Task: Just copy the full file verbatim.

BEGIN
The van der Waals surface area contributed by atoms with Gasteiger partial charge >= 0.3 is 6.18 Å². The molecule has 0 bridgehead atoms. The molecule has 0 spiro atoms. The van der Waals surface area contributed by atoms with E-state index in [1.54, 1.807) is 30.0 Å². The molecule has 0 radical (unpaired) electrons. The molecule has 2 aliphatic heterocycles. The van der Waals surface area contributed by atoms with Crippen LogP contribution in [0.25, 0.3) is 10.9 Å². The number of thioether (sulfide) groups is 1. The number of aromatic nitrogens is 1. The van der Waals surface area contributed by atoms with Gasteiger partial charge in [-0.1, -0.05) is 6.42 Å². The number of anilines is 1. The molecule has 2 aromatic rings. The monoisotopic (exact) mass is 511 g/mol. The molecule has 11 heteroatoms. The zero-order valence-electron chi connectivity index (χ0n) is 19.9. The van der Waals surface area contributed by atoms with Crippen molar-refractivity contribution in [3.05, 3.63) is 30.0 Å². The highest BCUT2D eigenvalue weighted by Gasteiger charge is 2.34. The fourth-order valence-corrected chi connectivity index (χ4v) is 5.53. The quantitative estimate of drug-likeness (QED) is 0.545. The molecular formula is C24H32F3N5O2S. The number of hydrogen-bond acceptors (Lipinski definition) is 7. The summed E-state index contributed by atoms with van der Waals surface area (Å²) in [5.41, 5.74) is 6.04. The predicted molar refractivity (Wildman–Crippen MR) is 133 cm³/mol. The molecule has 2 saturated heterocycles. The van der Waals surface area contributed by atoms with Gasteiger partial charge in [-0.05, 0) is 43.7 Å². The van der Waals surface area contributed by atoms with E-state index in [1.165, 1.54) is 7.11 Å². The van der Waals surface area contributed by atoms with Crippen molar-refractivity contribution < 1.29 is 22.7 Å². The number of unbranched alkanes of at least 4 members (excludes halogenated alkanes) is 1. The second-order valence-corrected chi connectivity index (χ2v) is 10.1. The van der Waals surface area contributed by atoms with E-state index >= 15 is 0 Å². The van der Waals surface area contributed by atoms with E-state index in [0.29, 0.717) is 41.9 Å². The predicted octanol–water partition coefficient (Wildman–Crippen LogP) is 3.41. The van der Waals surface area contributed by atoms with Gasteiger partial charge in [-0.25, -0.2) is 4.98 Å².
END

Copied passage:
The van der Waals surface area contributed by atoms with Gasteiger partial charge >= 0.3 is 6.18 Å². The molecule has 0 bridgehead atoms. The molecule has 0 spiro atoms. The van der Waals surface area contributed by atoms with E-state index in [1.54, 1.807) is 30.0 Å². The molecule has 0 radical (unpaired) electrons. The molecule has 2 aliphatic heterocycles. The van der Waals surface area contributed by atoms with Crippen LogP contribution in [0.25, 0.3) is 10.9 Å². The number of thioether (sulfide) groups is 1. The number of aromatic nitrogens is 1. The van der Waals surface area contributed by atoms with Gasteiger partial charge in [-0.1, -0.05) is 6.42 Å². The number of anilines is 1. The molecule has 2 aromatic rings. The monoisotopic (exact) mass is 511 g/mol. The molecule has 11 heteroatoms. The zero-order valence-electron chi connectivity index (χ0n) is 19.9. The van der Waals surface area contributed by atoms with Crippen molar-refractivity contribution in [3.05, 3.63) is 30.0 Å². The highest BCUT2D eigenvalue weighted by Gasteiger charge is 2.34. The fourth-order valence-corrected chi connectivity index (χ4v) is 5.53. The quantitative estimate of drug-likeness (QED) is 0.545. The molecular formula is C24H32F3N5O2S. The number of hydrogen-bond acceptors (Lipinski definition) is 7. The summed E-state index contributed by atoms with van der Waals surface area (Å²) in [5.41, 5.74) is 6.04. The predicted molar refractivity (Wildman–Crippen MR) is 133 cm³/mol. The molecule has 2 saturated heterocycles. The van der Waals surface area contributed by atoms with Gasteiger partial charge in [-0.05, 0) is 43.7 Å². The van der Waals surface area contributed by atoms with E-state index in [1.165, 1.54) is 7.11 Å². The van der Waals surface area contributed by atoms with Crippen molar-refractivity contribution < 1.29 is 22.7 Å². The number of unbranched alkanes of at least 4 members (excludes halogenated alkanes) is 1. The second-order valence-corrected chi connectivity index (χ2v) is 10.1. The van der Waals surface area contributed by atoms with E-state index >= 15 is 0 Å². The van der Waals surface area contributed by atoms with E-state index in [0.29, 0.717) is 41.9 Å². The predicted octanol–water partition coefficient (Wildman–Crippen LogP) is 3.41. The van der Waals surface area contributed by atoms with Gasteiger partial charge in [-0.25, -0.2) is 4.98 Å².